PB: Firstly I joined an online peer review called YouWriteOn.com where you submit pieces for review and gain points by reviewing others’ works. I learned what worked and what didn’t and some of the review is seriously helpful. YWO.com also ultimately became my indie publisher.
I also send every manuscript to a literary consultancy called Cornerstones (www.cornerstones.co.uk) for assessment. It can take up to two years and quite a bit of outlay to come up with an ms that might ultimately be considered commercially viable. The company read the first 50 pages before they commit to working with you… it’s rather like submitting to a publisher/agent and you have to be convincing in that first 50 pages to be considered worthwhile.
J: Did you have previous training?
PB: No, but I’m a former librarian and also a former researcher/presenter for radio and TV, so I learned the value of a good fact. That said I honestly believe that no amount of literary qualification makes any difference. It depends on how much you want to write and how much you read. If anything matters, I think it’s whether you have a creative streak or for want of a better word, imagination. One can learn the rules but one needs to be blessed with that unique streak. People can learn the rules of art but that won’t necessarily make them a good artist.
J: What do readers look for in fantasy/fanfic?
PB: I confess I don’t know because I’ve only read one piece of fan-fict and have also only written one piece.
J: What do you feel about writing erotic scenes? How far would you go in writing such scenes and how do you prepare?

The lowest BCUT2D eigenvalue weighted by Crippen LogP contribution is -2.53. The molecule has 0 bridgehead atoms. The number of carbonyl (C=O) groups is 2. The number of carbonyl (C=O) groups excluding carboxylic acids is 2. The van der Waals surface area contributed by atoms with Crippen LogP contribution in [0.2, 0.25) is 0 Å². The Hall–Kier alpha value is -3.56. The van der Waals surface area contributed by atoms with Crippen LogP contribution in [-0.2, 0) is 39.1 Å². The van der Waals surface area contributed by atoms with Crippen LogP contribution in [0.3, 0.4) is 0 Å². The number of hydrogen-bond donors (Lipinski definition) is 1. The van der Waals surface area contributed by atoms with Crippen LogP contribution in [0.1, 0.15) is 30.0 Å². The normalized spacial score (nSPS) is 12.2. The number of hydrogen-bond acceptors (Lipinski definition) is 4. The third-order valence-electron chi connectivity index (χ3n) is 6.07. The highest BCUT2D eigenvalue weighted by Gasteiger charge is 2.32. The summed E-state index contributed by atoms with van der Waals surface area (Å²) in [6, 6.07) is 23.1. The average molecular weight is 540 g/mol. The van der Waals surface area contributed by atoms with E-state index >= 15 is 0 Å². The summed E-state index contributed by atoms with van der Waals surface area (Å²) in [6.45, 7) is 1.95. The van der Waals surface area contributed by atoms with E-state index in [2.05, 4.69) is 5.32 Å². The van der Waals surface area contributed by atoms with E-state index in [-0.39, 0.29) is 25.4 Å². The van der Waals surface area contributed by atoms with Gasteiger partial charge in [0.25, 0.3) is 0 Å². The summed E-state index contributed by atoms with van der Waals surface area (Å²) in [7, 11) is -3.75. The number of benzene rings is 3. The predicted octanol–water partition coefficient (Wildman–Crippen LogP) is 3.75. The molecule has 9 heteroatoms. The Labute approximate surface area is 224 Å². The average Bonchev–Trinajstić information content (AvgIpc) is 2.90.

PB: For myself I don’t write erotic scenes as such. When I wrote the various love-scenes of Gisborne, I wrote what I like to read in a book or see in a movie and believe it or not I asked my husband to help me. I would write it and then read it to him and he would review it… hard!
I dislike flagrant erotica but it might suit others. I like the idea of seeds sewn but then a reader’s imagination coming into play.
How does one prepare? Goodness, the mind boggles!
J: Would you write fantasy/fanfic again?
PB: I will always write fantasy. I have at least two more titles in the Chronicles of Eirie to write, making the series a five book series.
Gisborne sits between historical fiction and historical fantasy, and there are two titles in that saga so still a way to go there.
I won’t write fan-fiction again unless it is from a ‘classic’ derivative like Austen and for a very specific purpose. (eg I was one of the 50 writers who wrote an Austenesque novel on Twitter based on Pride and Prejudice and I have been invited to be involved in an entirely new concept, but can’t say anything about it till November)
J: Would you encourage fantasy/fanfic writing as a starting point?
PB: I think we might need to define the terms fantasy and fan-fiction from my POV. Fantasy is a specific and absolutely huge genre within the commercial market and inevitably takes place in a parallel world of an author’s own and very unique creation.
I’m sure there are many writers of fan-fict who say it too is a genre with a commercial base, but for me the difference is that the themes generally spring from someone else’s original idea.
It’s always been really important for me to use the wellspring of my own ideas and that is exactly what happened with Gisborne because Gisborne the character has mega-shifted from the Robin Hood Gisborne. Maybe I should change his name…
J: Do you have any advice for novice fantasy/fanfic writers?
PB: Advice for writers is always the same: read, read, read and write, write, write.
J: Thanks so much Prue for joining me
PB: It’s been an absolute pleasure, Judi, I’m not sure I will have helped anyone make a choice to write, but it would be nice to think so. Thank you so much for asking me.
NEXT: Final Reflections